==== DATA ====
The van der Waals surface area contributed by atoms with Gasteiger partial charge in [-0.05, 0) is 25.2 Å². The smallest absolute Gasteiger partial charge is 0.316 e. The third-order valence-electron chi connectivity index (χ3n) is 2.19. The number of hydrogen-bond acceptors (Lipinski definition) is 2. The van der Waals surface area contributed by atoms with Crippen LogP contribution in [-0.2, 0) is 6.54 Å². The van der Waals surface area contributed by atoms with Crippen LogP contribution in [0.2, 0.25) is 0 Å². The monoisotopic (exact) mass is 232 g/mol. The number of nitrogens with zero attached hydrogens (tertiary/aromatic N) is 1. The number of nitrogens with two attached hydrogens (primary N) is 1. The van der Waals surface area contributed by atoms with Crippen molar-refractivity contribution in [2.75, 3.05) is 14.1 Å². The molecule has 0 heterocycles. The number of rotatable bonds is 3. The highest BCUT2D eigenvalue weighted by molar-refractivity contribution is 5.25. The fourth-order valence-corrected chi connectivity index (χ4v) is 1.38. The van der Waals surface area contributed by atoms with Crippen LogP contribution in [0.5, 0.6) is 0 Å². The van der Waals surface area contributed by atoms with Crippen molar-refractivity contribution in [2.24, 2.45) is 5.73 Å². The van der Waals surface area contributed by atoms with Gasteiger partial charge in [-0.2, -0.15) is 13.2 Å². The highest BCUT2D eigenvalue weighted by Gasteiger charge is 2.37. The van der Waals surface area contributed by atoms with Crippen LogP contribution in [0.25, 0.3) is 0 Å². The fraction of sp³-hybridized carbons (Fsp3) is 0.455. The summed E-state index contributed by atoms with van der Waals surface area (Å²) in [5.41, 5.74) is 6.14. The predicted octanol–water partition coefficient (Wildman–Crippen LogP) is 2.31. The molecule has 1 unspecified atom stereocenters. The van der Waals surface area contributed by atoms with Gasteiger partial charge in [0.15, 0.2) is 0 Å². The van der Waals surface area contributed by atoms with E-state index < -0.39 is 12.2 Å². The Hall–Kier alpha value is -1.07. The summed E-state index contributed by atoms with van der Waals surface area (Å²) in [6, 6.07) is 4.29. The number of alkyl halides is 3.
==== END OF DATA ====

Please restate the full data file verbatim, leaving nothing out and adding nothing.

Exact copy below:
The van der Waals surface area contributed by atoms with Gasteiger partial charge in [-0.05, 0) is 25.2 Å². The smallest absolute Gasteiger partial charge is 0.316 e. The third-order valence-electron chi connectivity index (χ3n) is 2.19. The number of hydrogen-bond acceptors (Lipinski definition) is 2. The van der Waals surface area contributed by atoms with Crippen LogP contribution in [-0.2, 0) is 6.54 Å². The van der Waals surface area contributed by atoms with Crippen LogP contribution in [0.2, 0.25) is 0 Å². The monoisotopic (exact) mass is 232 g/mol. The number of nitrogens with zero attached hydrogens (tertiary/aromatic N) is 1. The number of nitrogens with two attached hydrogens (primary N) is 1. The van der Waals surface area contributed by atoms with Crippen molar-refractivity contribution in [2.75, 3.05) is 14.1 Å². The molecule has 0 heterocycles. The number of rotatable bonds is 3. The highest BCUT2D eigenvalue weighted by molar-refractivity contribution is 5.25. The fourth-order valence-corrected chi connectivity index (χ4v) is 1.38. The van der Waals surface area contributed by atoms with Crippen LogP contribution in [0.5, 0.6) is 0 Å². The van der Waals surface area contributed by atoms with Crippen molar-refractivity contribution in [2.24, 2.45) is 5.73 Å². The van der Waals surface area contributed by atoms with Gasteiger partial charge in [-0.2, -0.15) is 13.2 Å². The highest BCUT2D eigenvalue weighted by Gasteiger charge is 2.37. The van der Waals surface area contributed by atoms with Crippen LogP contribution in [0.25, 0.3) is 0 Å². The fraction of sp³-hybridized carbons (Fsp3) is 0.455. The summed E-state index contributed by atoms with van der Waals surface area (Å²) in [5.41, 5.74) is 6.14. The predicted octanol–water partition coefficient (Wildman–Crippen LogP) is 2.31. The molecule has 1 unspecified atom stereocenters. The van der Waals surface area contributed by atoms with Gasteiger partial charge in [0.15, 0.2) is 0 Å². The van der Waals surface area contributed by atoms with E-state index < -0.39 is 12.2 Å². The Hall–Kier alpha value is -1.07. The summed E-state index contributed by atoms with van der Waals surface area (Å²) in [6, 6.07) is 4.29. The number of alkyl halides is 3.